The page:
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Understanding how the stage plays a part in the VF5 system can be critical to survival. Whether your back or your opponent's is close to the wall, there are various factors that you must consider to ensure survival. Ignoring just one could cost you a lot of life, or even the round!
This section explains the different types of stages and the effects they can have on gameplay. Knowing the risks associated with being in close proximity to a wall makes ring positioning just as important as it is in open stages.
There are different types of stages found in VF5FS. Each Stage Type can affect the game in different ways, as close proximity to an edge can introduce the threat of Ring Out or a damaging wall combo.
These stages have no fencing enclosures, which means that characters may fall, or be knocked out, over the edge resulting in a Ring Out and instant loss of a round.
Full Fence (10x10)
These stages are enclosed with a full fence, where it is not possible to Ring Out at all. Some characters have special Wall Throws they can use when either their back, or the opponent's back, is against the wall.
Breakable Full Fence (12x12)
Similar to the Full Fence stage, except that the fence can be broken during certain KO hits. Once broken, the entire side of that stage will remain open, allowing for Ring Outs during the rest of the match.
Full & Open (16x16)
These stages are a combination of Full Fence and Open stage types. The stage begins as a Full Fence type in the opening round, and at the start of the second round the fence is raised, changing the stage to an Open type. The fence is subsequently lowered and raised in an alternating fashion at the beginning of each remaining round.
Low Fence (16x16)
These stages are enclosed with a low fence, around ankle high, and afford minimal protection against a Ring Out. In these stages, you cannot roll out of the ring while on the ground, or walk/dash out either. However, you can be rather easily knocked out over the low fence for a Ring Out, even with a low float.
Half Fence (12x12)
These stages are enclosed with half fence, standing at around half a character's height. In these stages, Ring Outs are only possible by knocking the opponent into the air high enough, and over the fence. It is possible for you to jump out of the ring yourself. Some characters have special Half Fence throws they can use when either their back, or the opponent's back, is against the wall.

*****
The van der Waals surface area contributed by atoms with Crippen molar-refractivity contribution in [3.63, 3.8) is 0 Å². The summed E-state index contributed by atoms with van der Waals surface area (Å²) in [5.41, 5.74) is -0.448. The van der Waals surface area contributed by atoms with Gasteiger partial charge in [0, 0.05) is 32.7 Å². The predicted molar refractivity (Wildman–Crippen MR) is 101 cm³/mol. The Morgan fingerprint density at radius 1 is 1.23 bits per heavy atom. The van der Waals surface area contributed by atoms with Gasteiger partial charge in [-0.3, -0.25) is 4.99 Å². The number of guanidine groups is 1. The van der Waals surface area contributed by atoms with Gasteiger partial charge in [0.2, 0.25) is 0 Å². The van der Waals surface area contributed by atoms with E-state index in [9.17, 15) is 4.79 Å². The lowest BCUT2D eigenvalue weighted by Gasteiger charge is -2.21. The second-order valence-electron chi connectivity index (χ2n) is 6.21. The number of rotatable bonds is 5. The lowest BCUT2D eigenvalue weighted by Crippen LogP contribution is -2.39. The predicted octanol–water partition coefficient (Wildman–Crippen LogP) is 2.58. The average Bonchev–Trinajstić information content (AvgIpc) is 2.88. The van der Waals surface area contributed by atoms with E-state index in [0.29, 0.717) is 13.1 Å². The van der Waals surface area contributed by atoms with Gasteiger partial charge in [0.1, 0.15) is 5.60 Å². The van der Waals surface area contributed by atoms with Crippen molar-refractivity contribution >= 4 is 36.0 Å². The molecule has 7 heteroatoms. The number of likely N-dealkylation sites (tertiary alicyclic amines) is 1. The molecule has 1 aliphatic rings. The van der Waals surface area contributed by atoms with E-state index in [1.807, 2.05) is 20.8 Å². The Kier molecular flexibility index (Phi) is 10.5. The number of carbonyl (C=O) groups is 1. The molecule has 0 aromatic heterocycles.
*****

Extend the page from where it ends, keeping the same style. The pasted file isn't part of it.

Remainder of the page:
Breakable Half Fence (12x12)
Similar to the Half Fence stage, except that the fence can be broken during certain KO hits. Once broken, the entire side of that stage will remain open, allowing for Ring Outs during the rest of the match.
Single Wall (16x16)
These stages are essentially the same as the Open type except that one side is closed off with a high wall.
These stages, also known as Taco stages due to their shape, have the players starting along the shorter width of the rectangle, with two full fences behind them. The ends along the longer width of the rectangle are open, allowing for Ring Outs.
These stages, as the name suggests, are an octagon shape and enclosed with a full fence. Unlike the square shaped stages, there is an equal distance to any fence from the centre.
Wall Hit Effects(top)
Besides preventing, or making difficult, Ring Out opportunities, the wall can play an important role in gameplay. Specifically, when you hit your opponent into the wall, different effects can result which vary from slightly more advantage in your favour, to heavy staggers or side stuns that virtually guarantee a combo. The following sections introduce the different types of effects the wall can have, and the conditions under which they occur.
A Wall Hit is a special hit effect induced by an attack hitting the opponent into wall. It causes them to be briefly stunned for a short time. This stun will sometimes allow combos to connect on normal hit where they otherwise wouldn't.
A Wall Hit is caused by attacks that do less than 21 points of damage.